Twitter Facebook Vimeo

Using an ideas wall

3 min, 54 sec read
9:30 AM | 23 October 2015
by Shelli Walsh
   •       •    Read later
Want your writing featured?

Being a creative type I have always found it difficult to explain my thought process as it is something that happens subconsciously. I just ‘have’ ideas, most of the time I don’t really feel like I control it. It’s only when I can’t have ideas that I pay it any attention.

When I began to speak and write about what it is to be creative I begin to research and read extensively on the subject, particularly about how the brain functions and thinking skills. What I learnt was that thinking skills and creativity can be worked like a muscle and intelligence is not directly related to either.

"I still prefer the connection between the physical paper and my thinking process."

Over many years you do begin to find your unique way of working and the process of having ideas. Many techniques you pick up along the way and then adapt to you own needs.

Physical paper and thinking process

I am a visual person (obviously) and my thinking is always best worked out with the physical process of pencil and paper. There are great online tools such as Balsamiq and but I still prefer the connection between the physical paper and thinking process (perhaps from my experience being a traditional illustrator and print designer). Starting away from the computer means your range of possibility is expanded and your thinking becomes pure.

Paper, pencil and a wall

My favourite tools are: paper, pencil and a wall. Whatever technique I am using it involves externalising everything onto paper and placing on a wall so that I can stand back and have a visual overview and see what needs to be moved, added or taken away. And, most importantly, to see connections form. I believe the essence of creativity is the ability to make connections and see relationships between seemingly random elements.

To create a content strategy ideas wall

An ideas wall is a technique used across many industries, not just creative, the best example being detectives who have long used a visual wall of reference to assist solving crimes. This technique helps you to see the connections within your collated research and then formulate your ideas.

Tools needed: paper, coloured pens, highlighter pens, printouts of all reference material, coloured string and push-pins, post-it notes, blu tack or tape and a large wall space, pin board or sheets of foam board.

Organise your reference material into themes or groups and pin/stick to the wall.

Devise a colour code system for your different groups with the pen colour you have, and use the coloured pens to mark and highlight relevant pages and sections of information.

For example, if you’re working on content strategy for your site, then group into:


Brainstorm a list of keywords surrounding your brand, niche, theme or anything seasonal. You can include keyword research, but not limited to.


List influencers who could help to broadcast your content and sub-group in different social media channels, newsletters and authority sites (e.g. Guardian, Huffington Post, Fast Company).

Idea sources

Places to mine ideas from such as offline periodicals, online Q&A sites like Quora, social media channels and Google trends.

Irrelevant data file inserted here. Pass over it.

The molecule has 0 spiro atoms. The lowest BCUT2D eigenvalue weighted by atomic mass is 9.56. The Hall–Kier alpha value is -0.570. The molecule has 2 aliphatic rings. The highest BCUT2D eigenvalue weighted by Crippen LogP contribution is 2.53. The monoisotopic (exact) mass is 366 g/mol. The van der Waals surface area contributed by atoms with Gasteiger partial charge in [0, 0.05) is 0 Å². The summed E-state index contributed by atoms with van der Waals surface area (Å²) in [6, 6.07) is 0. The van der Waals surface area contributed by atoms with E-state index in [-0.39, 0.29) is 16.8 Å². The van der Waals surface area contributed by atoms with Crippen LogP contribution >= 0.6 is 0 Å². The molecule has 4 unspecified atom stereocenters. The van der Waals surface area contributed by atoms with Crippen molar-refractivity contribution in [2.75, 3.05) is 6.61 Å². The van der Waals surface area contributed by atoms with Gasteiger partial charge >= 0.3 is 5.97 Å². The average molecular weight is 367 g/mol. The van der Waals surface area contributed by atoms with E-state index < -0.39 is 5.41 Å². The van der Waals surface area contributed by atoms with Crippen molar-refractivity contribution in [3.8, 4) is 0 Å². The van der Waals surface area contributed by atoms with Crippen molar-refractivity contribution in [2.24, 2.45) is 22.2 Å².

Potential sites to target for exposure, shares and links such as authority hub sites, bloggers, online magazines/publishers, email newsletters and social media sites.


Collect visual reference, ideas, techniques, trends and anything you like, just because.

By grouping related themes, we start to see patterns. If you have a piece that doesn't fit into a group, this 'outlier' could in itself give ideas.

As you begin to make the connections you will see content ideas begin to form. I also recommend using Pinterest to create a scrapbook of anything that visually appeals based on your theme. You can print images off and add these to the wall under a group of ‘things I like’.

Stand back from the wall and look for potential relationships or connections between the information. Using pushpins and coloured string makes a visual link between the two. The key here is flexibility: move pieces of paper around, create new string links, make new groups (by repositioning).

Simply standing and looking at your information contained in the ideas wall will allow your mind to make connections between seemingly random elements.

Take time to stand and look at the wall and keep taking a break and returning. Allow your brain time to process and distil. Your ideas will start to form and generate.

This article was an excerpt from ‘How to Have Ideas for Content’, an ebook about practical thinking skills that can improve your creativity. Download a free copy.

Please log in or sign up before participating in the conversation.

More stories

  1. Book Review: What's So Great About The Eiffel Tower?

    We take a look at Jonathan Glancy's verdict on some of architecture's best known landmarks and masterpieces.

  2. Job hunting tactics you need to know

    We all know that job hunting can be daunting and a tad tedious, so I've gathered a couple of tips you can apply when on the hunt.

  3. Awkward things clients say that drive you crazy

    We've gathered some of the worst/hilarious/awkward things clients say to get it all out of your system in one fail swoop.

  4. Distractions and focus

    In this two-part piece, I'll help you focus on identifying the industry, company and role that will enable you to realise your potential.

  5. Must-have skills for every graduate

    Before you leave university, make sure you have developed these skills to show future employers.

  6. Portfolio Porn

    Take a look at the these irresistibly creative portfolio designs for some serious inspiration.